Income inequality in the United States is more pronounced than in other developed countries, a new report from the Congressional Research Service finds, while the possibility of economic mobility is more constrained than commonly believed.
“Based on the limited data that are comparable across nations, the U.S. income distribution appears to be among the most uneven of all major industrialized countries and the United States appears to be among the nations experiencing the greatest increases in measures of inequality.”
“Americans may be less concerned about inequality in the distribution of income at any given point in time partly because of a belief that everyone has an equal opportunity to move up the income ladder. A review of the literature suggests that Americans’ perceptions about their likelihood of changing position in the income distribution may be exaggerated,” the CRS report said.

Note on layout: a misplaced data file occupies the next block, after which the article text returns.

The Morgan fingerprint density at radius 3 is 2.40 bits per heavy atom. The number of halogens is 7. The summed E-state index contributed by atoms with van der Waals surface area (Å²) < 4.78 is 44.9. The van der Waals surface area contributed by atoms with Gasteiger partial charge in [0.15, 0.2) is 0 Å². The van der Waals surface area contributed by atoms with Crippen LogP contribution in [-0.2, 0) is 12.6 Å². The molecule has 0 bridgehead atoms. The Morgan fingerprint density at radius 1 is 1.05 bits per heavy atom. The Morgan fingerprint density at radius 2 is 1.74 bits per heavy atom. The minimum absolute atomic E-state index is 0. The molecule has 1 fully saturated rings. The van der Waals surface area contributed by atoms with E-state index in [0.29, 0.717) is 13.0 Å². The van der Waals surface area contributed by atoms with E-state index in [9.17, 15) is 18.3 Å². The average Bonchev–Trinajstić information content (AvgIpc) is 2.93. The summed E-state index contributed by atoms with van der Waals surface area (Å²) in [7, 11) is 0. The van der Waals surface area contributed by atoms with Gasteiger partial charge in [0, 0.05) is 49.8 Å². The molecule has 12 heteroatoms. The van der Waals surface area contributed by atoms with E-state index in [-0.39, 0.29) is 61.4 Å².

“It… appears that going from rags to riches is relatively rare; that is, where one starts in the income distribution greatly influences where one ends up.” See The U.S. Income Distribution and Mobility: Trends and International Comparisons, March 7, 2012.
Other new and updated CRS reports that Congress has withheld from direct public access include the following.
Changing the Federal Reserve’s Mandate: An Economic Analysis, March 13, 2012
Change in the Middle East: Implications for U.S. Policy, March 7, 2012
U.S. Foreign Aid to Israel, March 12, 2012
Cuba: Issues for the 112th Congress, February 24, 2012
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